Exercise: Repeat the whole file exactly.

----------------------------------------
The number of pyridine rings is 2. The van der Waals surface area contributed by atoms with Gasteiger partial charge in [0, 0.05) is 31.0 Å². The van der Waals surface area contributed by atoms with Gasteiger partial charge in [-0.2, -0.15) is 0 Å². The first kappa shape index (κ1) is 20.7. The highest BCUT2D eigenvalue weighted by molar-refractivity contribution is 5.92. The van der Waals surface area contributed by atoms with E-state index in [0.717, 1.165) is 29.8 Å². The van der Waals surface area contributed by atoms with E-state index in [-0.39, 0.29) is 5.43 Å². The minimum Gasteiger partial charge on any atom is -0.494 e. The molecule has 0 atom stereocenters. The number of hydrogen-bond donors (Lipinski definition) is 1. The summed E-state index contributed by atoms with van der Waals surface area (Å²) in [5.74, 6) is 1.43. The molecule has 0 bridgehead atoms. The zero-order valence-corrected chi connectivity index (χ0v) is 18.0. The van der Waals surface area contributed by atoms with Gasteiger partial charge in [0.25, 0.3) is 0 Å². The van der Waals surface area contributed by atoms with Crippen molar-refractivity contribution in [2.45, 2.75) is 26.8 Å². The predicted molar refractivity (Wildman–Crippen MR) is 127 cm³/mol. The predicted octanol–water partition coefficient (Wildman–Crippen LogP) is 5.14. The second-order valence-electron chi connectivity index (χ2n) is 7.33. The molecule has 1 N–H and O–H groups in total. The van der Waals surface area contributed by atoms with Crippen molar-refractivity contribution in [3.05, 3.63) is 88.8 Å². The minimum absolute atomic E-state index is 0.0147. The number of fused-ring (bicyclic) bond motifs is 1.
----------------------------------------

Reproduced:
The number of pyridine rings is 2. The van der Waals surface area contributed by atoms with Gasteiger partial charge in [0, 0.05) is 31.0 Å². The van der Waals surface area contributed by atoms with Gasteiger partial charge in [-0.2, -0.15) is 0 Å². The first kappa shape index (κ1) is 20.7. The highest BCUT2D eigenvalue weighted by molar-refractivity contribution is 5.92. The van der Waals surface area contributed by atoms with E-state index in [0.717, 1.165) is 29.8 Å². The van der Waals surface area contributed by atoms with E-state index in [-0.39, 0.29) is 5.43 Å². The minimum Gasteiger partial charge on any atom is -0.494 e. The molecule has 0 atom stereocenters. The number of hydrogen-bond donors (Lipinski definition) is 1. The summed E-state index contributed by atoms with van der Waals surface area (Å²) in [5.74, 6) is 1.43. The molecule has 0 bridgehead atoms. The zero-order valence-corrected chi connectivity index (χ0v) is 18.0. The van der Waals surface area contributed by atoms with Gasteiger partial charge in [0.25, 0.3) is 0 Å². The van der Waals surface area contributed by atoms with Crippen molar-refractivity contribution in [2.45, 2.75) is 26.8 Å². The predicted molar refractivity (Wildman–Crippen MR) is 127 cm³/mol. The predicted octanol–water partition coefficient (Wildman–Crippen LogP) is 5.14. The second-order valence-electron chi connectivity index (χ2n) is 7.33. The molecule has 1 N–H and O–H groups in total. The van der Waals surface area contributed by atoms with Crippen molar-refractivity contribution in [3.05, 3.63) is 88.8 Å². The minimum absolute atomic E-state index is 0.0147. The number of fused-ring (bicyclic) bond motifs is 1.